This one is a must read for anyone working in or around the mortgage foreclosure industry. Bankruptcy Judge Elizabeth Manger sanctioned a lawyer, an affiant, and a mortgage servicer for botching the accounting of a debtor's post-petition payments, and then presenting false and incomplete affidavits and pleadings to the court in an effort to lift the automatic stay. This particular order addresses the culpable actions of the loan servicer, LPS.
If you have PACER access, search for case #07-11862, styled as "LaRhonda Wilson" in the Eastern District of Louisiana. This will take you to the April 7, 2011 opinion of Judge Manger, where she details the "fraud perpetrated on the court, Debtors and trustees..."
If you don't have Pacer, start with this 2010 article. A more recent article appears in this 2011 blog post, after discovery on the issue had been concluded.
I've read the opinion and reviewed the court's docket of prior orders in the case. Counsel for the lender was sanctioned $1,000 for filing pleadings that did not properly report payments received in his office from the debtor. The lender, Option One and an employee who executed affidavits prepared by counsel in reliance only on information shown on a screen shot, were each sanctioned $5,000 in prior orders. The court's docket shows these sums were actually paid in July, 2008. This particular order is directed at the loan servicer's conduct.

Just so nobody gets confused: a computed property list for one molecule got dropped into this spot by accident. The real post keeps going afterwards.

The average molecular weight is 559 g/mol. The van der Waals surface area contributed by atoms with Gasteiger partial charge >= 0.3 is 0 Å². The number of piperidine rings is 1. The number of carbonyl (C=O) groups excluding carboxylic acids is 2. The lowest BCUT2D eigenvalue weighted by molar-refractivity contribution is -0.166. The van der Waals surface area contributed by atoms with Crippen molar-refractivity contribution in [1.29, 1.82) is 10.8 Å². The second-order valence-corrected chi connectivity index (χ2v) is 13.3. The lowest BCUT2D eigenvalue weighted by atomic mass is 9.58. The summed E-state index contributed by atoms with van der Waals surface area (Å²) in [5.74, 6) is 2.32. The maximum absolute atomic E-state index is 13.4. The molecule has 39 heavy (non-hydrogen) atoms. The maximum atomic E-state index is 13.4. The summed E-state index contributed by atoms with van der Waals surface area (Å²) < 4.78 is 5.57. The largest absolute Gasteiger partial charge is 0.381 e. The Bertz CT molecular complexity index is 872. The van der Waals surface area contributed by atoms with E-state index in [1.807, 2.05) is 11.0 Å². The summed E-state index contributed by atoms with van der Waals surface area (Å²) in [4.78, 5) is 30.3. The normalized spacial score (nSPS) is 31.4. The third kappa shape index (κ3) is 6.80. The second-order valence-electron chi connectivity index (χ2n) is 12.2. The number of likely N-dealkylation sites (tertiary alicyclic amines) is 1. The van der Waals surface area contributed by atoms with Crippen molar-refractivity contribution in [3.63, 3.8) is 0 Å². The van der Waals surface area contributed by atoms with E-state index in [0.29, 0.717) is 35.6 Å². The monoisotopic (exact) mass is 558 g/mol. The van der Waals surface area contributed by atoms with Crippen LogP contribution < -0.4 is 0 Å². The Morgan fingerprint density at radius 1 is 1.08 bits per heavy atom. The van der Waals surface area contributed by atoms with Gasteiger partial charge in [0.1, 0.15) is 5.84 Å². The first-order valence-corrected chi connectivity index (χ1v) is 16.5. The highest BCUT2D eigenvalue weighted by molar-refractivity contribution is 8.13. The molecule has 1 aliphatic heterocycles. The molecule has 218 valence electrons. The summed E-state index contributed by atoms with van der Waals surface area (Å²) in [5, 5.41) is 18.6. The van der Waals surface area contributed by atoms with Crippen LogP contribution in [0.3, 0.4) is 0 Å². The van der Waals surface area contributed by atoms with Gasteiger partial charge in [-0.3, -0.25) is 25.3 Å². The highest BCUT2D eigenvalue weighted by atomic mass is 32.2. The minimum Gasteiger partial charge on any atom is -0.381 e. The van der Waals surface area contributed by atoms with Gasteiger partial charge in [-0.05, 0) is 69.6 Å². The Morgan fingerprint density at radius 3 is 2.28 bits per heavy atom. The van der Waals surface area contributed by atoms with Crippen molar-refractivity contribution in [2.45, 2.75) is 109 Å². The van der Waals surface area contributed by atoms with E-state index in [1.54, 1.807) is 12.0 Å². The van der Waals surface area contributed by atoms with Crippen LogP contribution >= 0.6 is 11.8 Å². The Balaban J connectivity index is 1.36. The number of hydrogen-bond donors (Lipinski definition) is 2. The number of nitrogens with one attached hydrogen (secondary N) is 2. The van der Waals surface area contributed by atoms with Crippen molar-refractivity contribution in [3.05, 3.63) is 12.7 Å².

After discovery and a merits trial, Judge Manger held that the affiant/employee was not qualified to execute the affidavits, and that her training by the mortgage servicer, Lender Processing Services, Inc. (a Fidelity National related entity) had been "insufficient and negligent."
This order is a wonderful cautionary tale for anyone dealing with servicers, and who regularly obtains affidavits from loan servicers in connection with litigation. Judge Manger also cites to other bankruptcy cases that discuss different aspects of the loan servicing industry that are worth a read: In re Stewart, 391 B.R. 327 (E.D. La. 2008) (post petition application of payments and errors in automated programs); Jones v. Wells Fargo, 366 B.R. 584 (E.D. La. 2007) (automated software and mis-application of debtor payments).
Judge Manger ends her opinion, saying that "one hopes the bottom of the barrel has been reached and that the industry will self correct. Sadly, this doesn't appear to be a reality."